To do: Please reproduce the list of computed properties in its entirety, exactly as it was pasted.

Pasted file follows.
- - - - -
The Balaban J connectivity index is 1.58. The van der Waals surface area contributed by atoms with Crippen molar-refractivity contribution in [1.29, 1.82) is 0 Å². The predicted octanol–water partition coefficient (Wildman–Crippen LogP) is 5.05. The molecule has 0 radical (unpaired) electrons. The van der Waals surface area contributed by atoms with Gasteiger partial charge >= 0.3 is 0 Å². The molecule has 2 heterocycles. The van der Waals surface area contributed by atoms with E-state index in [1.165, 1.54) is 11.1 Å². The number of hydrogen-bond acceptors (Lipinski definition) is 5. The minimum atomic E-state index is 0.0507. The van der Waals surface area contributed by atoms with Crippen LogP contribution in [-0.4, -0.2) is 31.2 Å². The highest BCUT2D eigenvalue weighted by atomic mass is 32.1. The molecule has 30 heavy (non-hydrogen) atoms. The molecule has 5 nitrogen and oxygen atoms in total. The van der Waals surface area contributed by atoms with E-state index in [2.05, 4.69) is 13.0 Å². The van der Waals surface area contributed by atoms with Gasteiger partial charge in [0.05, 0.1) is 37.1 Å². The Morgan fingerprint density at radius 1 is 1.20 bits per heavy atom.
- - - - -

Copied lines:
The Balaban J connectivity index is 1.58. The van der Waals surface area contributed by atoms with Crippen molar-refractivity contribution in [1.29, 1.82) is 0 Å². The predicted octanol–water partition coefficient (Wildman–Crippen LogP) is 5.05. The molecule has 0 radical (unpaired) electrons. The van der Waals surface area contributed by atoms with Gasteiger partial charge >= 0.3 is 0 Å². The molecule has 2 heterocycles. The van der Waals surface area contributed by atoms with E-state index in [1.165, 1.54) is 11.1 Å². The number of hydrogen-bond acceptors (Lipinski definition) is 5. The minimum atomic E-state index is 0.0507. The van der Waals surface area contributed by atoms with Crippen LogP contribution in [-0.4, -0.2) is 31.2 Å². The highest BCUT2D eigenvalue weighted by atomic mass is 32.1. The molecule has 30 heavy (non-hydrogen) atoms. The molecule has 5 nitrogen and oxygen atoms in total. The van der Waals surface area contributed by atoms with E-state index in [2.05, 4.69) is 13.0 Å². The van der Waals surface area contributed by atoms with Gasteiger partial charge in [0.05, 0.1) is 37.1 Å². The Morgan fingerprint density at radius 1 is 1.20 bits per heavy atom.